How would you handle "diificult" punters ?

rhysonsax

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Our covers band played a fun gig on Friday night at my local cricket club's fundraising match. We played after the game in an open sided marquee and people had a good time, including enjoying a couple of guest vocal spots by the cricket team's "karaoke king".

The thing I found really hard was dealing with a punter who was "tired and emotional" and obviously wanted to be the centre of attention. The symptoms ranged through exuberant dancing, asking our singer if she is married, anouncing that he played sax with James Brown and was a lot better than me, pole dancing, invading the band space to offer helpful advice etc.

At the end when we were packing up he decided to do some drunken singing over the PA and then the final straw came when he picked up my tenor off its stand, apparently intending to show off his sax soloing skills. At that point I lost my rag and grabbed by MkVI off him, let him have an earful and made sure he disappeared.

This sort of thing is why I got a Taiwanese alto and tenor to play on gigs rather than my Selmers, but I shouldn't really have to.

Have any of you got advice on how to handle these sort of situations better ? Or maybe you have got similar stories.

Rhys

PS Earlier on he also grabbed my wife when she was having a dance at the front, but I didn't react so badly (just don't mess with my sax !)
 

rudjarl

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Hi Rhys,
in the eighties, when I was playing in a band, we came across people like that every now and then. There isn't much you can do about them, unless they try to come in with the band. We had to physically throw a somewhat drunken "difficult" punter (as you say) off stage at one time. While the guitarist played his solo in Meet me in Stockholm, the base player and I threw him down the one meter drop to the dance floor where people graciously gave him ample room to land.

I think you did what needed to be done, and there are preciously few other options in dealing with people like that. They are an unfortunate part of the bargain.
 

TomMapfumo

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I would make sure that one of your band has a word with the Organiser beforehand to explain that certain behaviours are not acceptable to the band, particularly touching any equipment, or coming onstage without permission/supervision etc. (You might want to give concrete examples of what CAN happen!). Hence any breach of this should be dealt with by the Organiser concerned who could make an announcement onstage and\or have some individuals who agree to act as stewards. This should be agreed at the beginning and the band informed of who will be acting in the various capacities outlined above, and can be called upon as required.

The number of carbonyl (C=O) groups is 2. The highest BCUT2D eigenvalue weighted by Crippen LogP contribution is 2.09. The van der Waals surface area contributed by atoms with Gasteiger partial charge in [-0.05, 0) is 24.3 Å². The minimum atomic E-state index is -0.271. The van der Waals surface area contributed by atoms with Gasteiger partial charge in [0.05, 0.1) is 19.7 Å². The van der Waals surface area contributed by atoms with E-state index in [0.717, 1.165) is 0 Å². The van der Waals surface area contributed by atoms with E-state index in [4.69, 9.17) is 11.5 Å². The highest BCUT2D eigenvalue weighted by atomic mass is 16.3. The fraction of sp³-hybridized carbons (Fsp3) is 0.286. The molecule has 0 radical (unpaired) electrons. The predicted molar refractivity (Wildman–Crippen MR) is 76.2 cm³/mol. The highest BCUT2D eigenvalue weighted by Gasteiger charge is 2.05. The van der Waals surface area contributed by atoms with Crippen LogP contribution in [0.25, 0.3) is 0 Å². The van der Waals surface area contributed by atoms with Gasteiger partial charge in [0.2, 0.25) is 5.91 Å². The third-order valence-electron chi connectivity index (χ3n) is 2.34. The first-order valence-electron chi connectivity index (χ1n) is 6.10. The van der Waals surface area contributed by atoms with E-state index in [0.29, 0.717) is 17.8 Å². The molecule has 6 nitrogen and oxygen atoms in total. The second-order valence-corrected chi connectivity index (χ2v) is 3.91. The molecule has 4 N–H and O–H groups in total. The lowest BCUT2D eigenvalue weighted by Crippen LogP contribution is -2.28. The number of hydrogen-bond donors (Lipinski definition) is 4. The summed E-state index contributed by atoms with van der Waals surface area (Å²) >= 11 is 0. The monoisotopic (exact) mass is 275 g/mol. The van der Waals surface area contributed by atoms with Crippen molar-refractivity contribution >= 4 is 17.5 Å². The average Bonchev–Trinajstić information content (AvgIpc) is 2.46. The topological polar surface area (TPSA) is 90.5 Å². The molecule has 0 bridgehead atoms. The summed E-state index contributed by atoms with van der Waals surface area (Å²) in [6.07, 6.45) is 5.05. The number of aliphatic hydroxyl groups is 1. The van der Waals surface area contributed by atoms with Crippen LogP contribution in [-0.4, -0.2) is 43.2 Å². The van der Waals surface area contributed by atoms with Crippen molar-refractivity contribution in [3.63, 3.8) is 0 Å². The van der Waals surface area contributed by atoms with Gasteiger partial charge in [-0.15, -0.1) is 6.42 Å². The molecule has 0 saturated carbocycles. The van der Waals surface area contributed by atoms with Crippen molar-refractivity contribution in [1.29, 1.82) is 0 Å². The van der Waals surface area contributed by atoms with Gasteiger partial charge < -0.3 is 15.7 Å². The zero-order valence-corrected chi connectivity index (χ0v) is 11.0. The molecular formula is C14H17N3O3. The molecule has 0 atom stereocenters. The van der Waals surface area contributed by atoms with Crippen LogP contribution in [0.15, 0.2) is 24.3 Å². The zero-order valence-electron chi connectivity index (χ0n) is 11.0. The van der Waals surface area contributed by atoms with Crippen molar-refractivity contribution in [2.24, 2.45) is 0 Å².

Kind regards
Tom:cool:
 

Saxlicker

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You did pretty well I'd say.
Keeping cool and showing them no attention is best even if it makes them up the anti a bit.
So eventually he got your attention and I take it he was no more trouble after the earful?

When I feel things like this happening the sax gets put away immediately.
 
OP
rhysonsax

rhysonsax

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One thing I realise is that it's easier when you are playing on a stage than when you are on the same level as the punters. Most of the time when things have happened like this (none as bad, but some worrying moments) it has been when we aren't physically separated from the audience.

The chicken wire solution as featured in the Blues Brothers film has a lot to be said for it !

Rhys
 

kevgermany

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In my days as a folk club junkie (strictly in the audience!) I saw a pair of loudmouths come in one night. One of the regular artists walked in with a handmade fretless bass guitar (which we all knew he was brilliant on), but these two took it upon themselves to jeer and pass loud comments about how crap they thought he would be. Was a bit embarrassing, but Maart just seemed to ignore them. They put themselves down for a floor spot and performed a very poor, drunken song, can't remember what it was. The organiser then called Maart to follow them..... 15 minutes of jigs and reels played at breakneck speed (and in perfect tune/time) rather showed them up and got Maart an ovation. For some reason they didn't stay much longer. Maart went on to play with some big bands as well as make a super name for himself as a session muso. Unforgettable night!
 

jonf

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Maybe this makes me a bad man, but if anyone grabbed my sax they'd be at serious risk of a smack in the gob.
 
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Yes this is a very common problem and demonstrates the effects of alcohol on an empty head.
like you i have on occasions had to fend off the unwanted attentions of drunks and morons, and as has already been said, there is often little more that you can do than just keep them at arms length or as i have done, at microphone stands length.
as for grabbing your sax, that is a cardinal sin and i think it is down to the organiser to police the gig and not put that responsibility on you.
 

Nick Wyver

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I don't recall ever having a problem with them. Being 6'5" and 16 stone may help.

However, in both bands I currently play in the front men have occasionally had problems with drunk women trying to grope them on stage. Sometimes it's funny sometimes just plain embarassing. Usually someone else in the audience assists in removing them.
 

dooce

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Daventry